...loosely defined if it's not defined atall, if you cannot like put on a paper your innovation process in terms oflike, here's how we actually go from an idea concept to execution. It is aproblem, I would start with that if you want a process like document yourprocess, but I assume you have a process, ask those questions are likevery in that journey, are they actually getting during that process? Are wegetting customer insights most of the times. Unfortunately it is after thefact after we build the product, we think about how we, how do we positionit in the market? How do I communicate and like it after the fact, so you know,really scrutinize like especially in the upstream part of that process, dowe have the right steps in the process to actually immerse ourselves and thecustomers. You know, once you need some drivers and barriers and how are wetaking in those insights into our innovation process? Right. Becauseagain, if it's only like one person from marketing doing this and thatperson is trying to communicate with the rest of the team, it's better thannot doing anything. But it's, it might not be as helpful for the technicalexperts like research and development folks or product folks to trulyappreciate, you know, where you're trying to take the um, technology. So,um making sure you do it in the right way and you might be more of the rightpeople in the journey. I think it's also important, you know, as you dothat and giving your it does, you don't have to over complicated, but I wouldpick the battles and make a commitment as a team and say, okay, maybe wecannot, maybe for some of the projects we have um, that are going on right now,it's too late. The train has left the station, but for this upcoming one,maybe start with a smaller scale project if you think it's gonna beharder to comments organization to like do something differently, but pick it,pick your battles in terms of very my pilot this approach and just like workwith some internal champions. Um, that are also believers hopefully or can beturned into believers on kind of...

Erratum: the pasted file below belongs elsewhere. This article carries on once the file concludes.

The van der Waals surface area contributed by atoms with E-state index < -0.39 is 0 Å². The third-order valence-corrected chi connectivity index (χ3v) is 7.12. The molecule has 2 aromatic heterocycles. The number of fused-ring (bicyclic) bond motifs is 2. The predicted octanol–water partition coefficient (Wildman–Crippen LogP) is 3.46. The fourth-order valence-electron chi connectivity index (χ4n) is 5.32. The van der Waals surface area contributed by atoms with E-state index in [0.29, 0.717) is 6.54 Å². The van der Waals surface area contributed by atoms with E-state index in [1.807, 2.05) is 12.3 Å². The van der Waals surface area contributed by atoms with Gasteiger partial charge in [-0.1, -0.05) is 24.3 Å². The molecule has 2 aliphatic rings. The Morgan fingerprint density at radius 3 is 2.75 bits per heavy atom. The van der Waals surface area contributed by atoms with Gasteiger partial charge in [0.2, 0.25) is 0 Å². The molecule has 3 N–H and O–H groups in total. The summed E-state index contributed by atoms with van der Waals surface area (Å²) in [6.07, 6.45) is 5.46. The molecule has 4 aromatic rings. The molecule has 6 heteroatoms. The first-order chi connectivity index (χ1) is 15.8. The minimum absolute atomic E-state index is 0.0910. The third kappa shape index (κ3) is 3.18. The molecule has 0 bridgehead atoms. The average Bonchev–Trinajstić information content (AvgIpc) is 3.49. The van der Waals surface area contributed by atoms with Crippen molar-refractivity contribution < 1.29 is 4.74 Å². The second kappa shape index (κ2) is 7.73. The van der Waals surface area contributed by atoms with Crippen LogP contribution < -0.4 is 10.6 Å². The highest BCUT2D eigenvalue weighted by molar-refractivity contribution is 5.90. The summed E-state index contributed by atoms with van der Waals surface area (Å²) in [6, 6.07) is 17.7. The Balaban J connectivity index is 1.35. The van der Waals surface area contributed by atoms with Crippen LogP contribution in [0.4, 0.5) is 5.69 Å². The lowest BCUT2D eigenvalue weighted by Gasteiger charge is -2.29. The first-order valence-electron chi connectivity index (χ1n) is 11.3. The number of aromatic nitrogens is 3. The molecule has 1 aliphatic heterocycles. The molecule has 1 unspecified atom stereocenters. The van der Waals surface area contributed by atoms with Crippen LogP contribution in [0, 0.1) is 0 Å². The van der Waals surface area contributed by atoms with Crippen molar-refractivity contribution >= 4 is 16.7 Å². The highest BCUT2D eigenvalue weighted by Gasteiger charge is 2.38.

...convincing the larger group on, youknow, doing it right, documenting it and going through this journey togetherand piloted so people can actually experience the difference versus kindof the old way of doing it if it doesn't work and because changemanagement is probably like 80 90% of my job right now, especially with thetransformation the industry is going through, you know, from a digitaldistraction perspective, you might do all of this and still not see progressin terms of like, you know the change you're trying to drive in theorganization, you can always consider like bringing external expertise andhave consultants, you know, speak to the group about like best practices,right? Because a lot of these best practices exist. Um it's not only likeme having done this before, you know, a lot of the again, P B two C companiesare using it, even in B two B, there is very well documented processes that canbe leveraged. So if you feel like, you know, you might be lacking thecredibility or kind of influence an organization to drive that change, youcan consider potentially engaging with external firm, a consultant to actuallycome in and share some of those best practices with some case studies on,you know, here's how they've done it differently and here's how that workedfor that specific company, sometimes we like to hear what we already know fromother people too. Act again, you might believe in that, but for you to act andyou know, create that burning platform, it might help for you to hear it from athird party that is more objective because um if there was one thing thatyou wanted listeners to get from this episode, what would be the necessarytake away, what have you done for your customers today? Literally like I wantpeople to think, you know, after this, like think of your day, your week, yourmonth, whatever is the right time frame for you because you might be justconsumed with one project for the last five months and that's fine. Thinkabout that project. You know, if if your role is very dynamic and every dayyou do like slightly different things...